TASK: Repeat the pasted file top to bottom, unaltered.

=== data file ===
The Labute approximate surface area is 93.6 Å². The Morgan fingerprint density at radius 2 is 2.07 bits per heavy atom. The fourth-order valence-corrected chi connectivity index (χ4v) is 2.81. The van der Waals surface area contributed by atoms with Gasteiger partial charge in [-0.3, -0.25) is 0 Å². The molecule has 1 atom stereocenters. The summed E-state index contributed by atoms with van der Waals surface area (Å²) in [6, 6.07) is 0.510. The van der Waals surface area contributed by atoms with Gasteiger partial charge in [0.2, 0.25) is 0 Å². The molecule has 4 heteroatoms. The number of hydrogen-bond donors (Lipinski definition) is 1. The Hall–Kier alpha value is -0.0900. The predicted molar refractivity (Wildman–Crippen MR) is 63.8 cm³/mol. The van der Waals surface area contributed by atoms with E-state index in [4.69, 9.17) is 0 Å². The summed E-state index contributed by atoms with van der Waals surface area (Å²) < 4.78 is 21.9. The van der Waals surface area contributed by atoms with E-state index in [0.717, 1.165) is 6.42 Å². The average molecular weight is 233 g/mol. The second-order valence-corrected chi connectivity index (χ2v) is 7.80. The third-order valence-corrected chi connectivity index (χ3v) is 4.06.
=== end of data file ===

The Labute approximate surface area is 93.6 Å². The Morgan fingerprint density at radius 2 is 2.07 bits per heavy atom. The fourth-order valence-corrected chi connectivity index (χ4v) is 2.81. The van der Waals surface area contributed by atoms with Gasteiger partial charge in [-0.3, -0.25) is 0 Å². The molecule has 1 atom stereocenters. The summed E-state index contributed by atoms with van der Waals surface area (Å²) in [6, 6.07) is 0.510. The van der Waals surface area contributed by atoms with Gasteiger partial charge in [0.2, 0.25) is 0 Å². The molecule has 4 heteroatoms. The number of hydrogen-bond donors (Lipinski definition) is 1. The Hall–Kier alpha value is -0.0900. The predicted molar refractivity (Wildman–Crippen MR) is 63.8 cm³/mol. The van der Waals surface area contributed by atoms with E-state index in [4.69, 9.17) is 0 Å². The summed E-state index contributed by atoms with van der Waals surface area (Å²) < 4.78 is 21.9. The van der Waals surface area contributed by atoms with E-state index in [0.717, 1.165) is 6.42 Å². The average molecular weight is 233 g/mol. The second-order valence-corrected chi connectivity index (χ2v) is 7.80. The third-order valence-corrected chi connectivity index (χ3v) is 4.06.